Ironically, that these studies were retracted and a major server hosting one of them was taken down may strengthen its appeal among the anti-vaccination crowd, who are primed to believe that “the medical establishment” wants to conceal alternatives to the vaccines. Coronavirus conspiracy theory researchers have documented that some vaccination skeptics believe the government is trying to hide alternatives treatments for Covid-19 because it profits off the vaccines. Of course, the government isn’t making money from vaccines, and it doesn’t control what’s published in scientific journals. But to people who subscribe to conspiracies about the vaccines, the disappearance of a seemingly serious piece of data validating their worldview — that the vaccines aren’t necessary — confirms their mistrust of mainstream authorities.

Two major groups helping to popularize ivermectin as a Covid-19 treatment claim to be medical experts, another sign that ivermectin’s popularity reflects America’s authority crisis rather than simple anti-science attitudes. America’s Front Line Doctors and the Front Line COVID-19 Critical Care Alliance have leveraged appearances of medical professionalism while promoting the ivermectin cure. To be clear: These fringe groups of contrarian physicians are small and have damning track records. America’s Front Line Doctors is reported to be involved in fraudulent business practices involving charging people and failing to deliver on prescriptions and consultations, and it is violating FDA guidelines prohibiting Covid-19 misinformation. And the journal Frontiers in Pharmacology dropped a study by the Front Line COVID-19 Critical Care Alliance after it was discovered that the authors made unsubstantiated claims and promoted their own treatment protocols, in violation of the journal’s editorial code. But ultimately, these groups have successfully created the optics of people in white lab coats dispensing medical advice.

So why are these groups trusted? They have unique credibility with hard-core right-wingers and anti-vaxxers. The founder of America’s Front Line Doctors entered the U.S. Capitol on Jan. 6, and early during the pandemic, the group pushed false claims that hydroxychloroquine was a miracle cure for Covid-19, an effort that was embraced by Donald Trump. And the Front Line COVID-19 Critical Care Alliance has gotten support from anti-vaccination activists online and in the podcast world.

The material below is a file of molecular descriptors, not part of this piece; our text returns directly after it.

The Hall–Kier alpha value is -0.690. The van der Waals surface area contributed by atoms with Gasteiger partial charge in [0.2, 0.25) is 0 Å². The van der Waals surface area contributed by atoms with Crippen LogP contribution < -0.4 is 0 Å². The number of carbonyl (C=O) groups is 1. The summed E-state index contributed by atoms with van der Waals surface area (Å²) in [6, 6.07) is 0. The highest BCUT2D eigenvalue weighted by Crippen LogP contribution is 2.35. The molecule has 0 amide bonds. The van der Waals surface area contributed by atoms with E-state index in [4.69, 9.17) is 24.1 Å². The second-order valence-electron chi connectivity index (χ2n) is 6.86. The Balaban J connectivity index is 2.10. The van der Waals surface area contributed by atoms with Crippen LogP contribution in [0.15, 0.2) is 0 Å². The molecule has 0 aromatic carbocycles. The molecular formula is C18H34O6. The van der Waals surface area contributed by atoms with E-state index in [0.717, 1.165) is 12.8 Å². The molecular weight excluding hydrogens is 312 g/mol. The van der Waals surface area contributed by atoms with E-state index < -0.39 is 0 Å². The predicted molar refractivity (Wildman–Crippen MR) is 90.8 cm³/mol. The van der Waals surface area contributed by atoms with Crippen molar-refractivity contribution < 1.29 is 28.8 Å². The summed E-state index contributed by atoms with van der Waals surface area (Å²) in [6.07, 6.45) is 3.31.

To recap: Neither credible scientific research nor credible medical professionals back ivermectin as a Covid-19 treatment, but its popularity is buoyed at least in part by the appearance of scientific backing in political and social circles where people distrust the government’s public health guidance.

This matters because it suggests that vulgar hostility to science isn’t the only culprit in communities resistant to the vaccines. There’s a desire, even among those on the fringe of mainstream beliefs about medicine, for technical information, insider knowledge and some kind of expertise. As the popularity of these physicians groups and large Facebook groups such as “Ivermectin MD Team” imply, the desire to opt out of mainstream public health norms doesn’t mean that everyone opposed to the vaccines fails to appreciate the dangers of Covid-19. It means that there’s a search for an alternative solution to the government-backed vaccines —which requires turning to sources who have perceived ideological credibility.

This has substantial implications for how we go about trying to persuade those resisting the vaccines. Calling for scientific rigor is always appropriate, but there’s also the task of getting people to trust the institutions who are credibly conducting, regulating and disseminating scientific research. And that’s a much heavier lift: Trust in major institutions — and one another — has been declining in American society for many years. One outcome of that mistrust is that people reject government or mainstream media accounts of problems and turn increasingly toward in-groups to find solutions to things — even if that means downing toxic levels of horse dewormer.